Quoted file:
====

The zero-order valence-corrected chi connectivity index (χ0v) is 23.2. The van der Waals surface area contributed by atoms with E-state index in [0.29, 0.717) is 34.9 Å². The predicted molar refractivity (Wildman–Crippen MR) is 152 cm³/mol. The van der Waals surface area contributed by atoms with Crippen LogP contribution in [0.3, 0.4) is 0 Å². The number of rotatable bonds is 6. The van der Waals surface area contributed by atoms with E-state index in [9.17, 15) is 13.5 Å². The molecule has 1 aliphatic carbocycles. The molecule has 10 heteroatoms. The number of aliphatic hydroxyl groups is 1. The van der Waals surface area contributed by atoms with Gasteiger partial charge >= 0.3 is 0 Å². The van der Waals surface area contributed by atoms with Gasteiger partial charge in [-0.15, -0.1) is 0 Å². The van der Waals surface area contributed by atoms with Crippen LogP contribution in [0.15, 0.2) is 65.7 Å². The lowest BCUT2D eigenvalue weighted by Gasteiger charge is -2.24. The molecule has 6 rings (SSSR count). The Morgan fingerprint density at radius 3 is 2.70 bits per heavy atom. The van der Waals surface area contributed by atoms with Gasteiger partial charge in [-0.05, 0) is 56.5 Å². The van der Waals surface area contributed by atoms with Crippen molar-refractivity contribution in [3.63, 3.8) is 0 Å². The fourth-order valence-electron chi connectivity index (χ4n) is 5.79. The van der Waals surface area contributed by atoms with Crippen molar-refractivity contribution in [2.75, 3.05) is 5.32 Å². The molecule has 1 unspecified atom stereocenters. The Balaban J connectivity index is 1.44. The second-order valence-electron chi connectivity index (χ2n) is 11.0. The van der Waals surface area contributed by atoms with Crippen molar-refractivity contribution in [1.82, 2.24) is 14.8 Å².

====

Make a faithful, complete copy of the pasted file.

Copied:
The zero-order valence-corrected chi connectivity index (χ0v) is 23.2. The van der Waals surface area contributed by atoms with E-state index in [0.29, 0.717) is 34.9 Å². The predicted molar refractivity (Wildman–Crippen MR) is 152 cm³/mol. The van der Waals surface area contributed by atoms with Crippen LogP contribution in [0.3, 0.4) is 0 Å². The number of rotatable bonds is 6. The van der Waals surface area contributed by atoms with E-state index in [9.17, 15) is 13.5 Å². The molecule has 1 aliphatic carbocycles. The molecule has 10 heteroatoms. The number of aliphatic hydroxyl groups is 1. The van der Waals surface area contributed by atoms with Gasteiger partial charge >= 0.3 is 0 Å². The van der Waals surface area contributed by atoms with Gasteiger partial charge in [-0.15, -0.1) is 0 Å². The van der Waals surface area contributed by atoms with Crippen LogP contribution in [0.15, 0.2) is 65.7 Å². The lowest BCUT2D eigenvalue weighted by Gasteiger charge is -2.24. The molecule has 6 rings (SSSR count). The Morgan fingerprint density at radius 3 is 2.70 bits per heavy atom. The van der Waals surface area contributed by atoms with Gasteiger partial charge in [-0.05, 0) is 56.5 Å². The van der Waals surface area contributed by atoms with Crippen molar-refractivity contribution in [3.63, 3.8) is 0 Å². The fourth-order valence-electron chi connectivity index (χ4n) is 5.79. The van der Waals surface area contributed by atoms with Crippen molar-refractivity contribution in [2.75, 3.05) is 5.32 Å². The molecule has 1 unspecified atom stereocenters. The Balaban J connectivity index is 1.44. The second-order valence-electron chi connectivity index (χ2n) is 11.0. The van der Waals surface area contributed by atoms with Crippen molar-refractivity contribution in [1.82, 2.24) is 14.8 Å².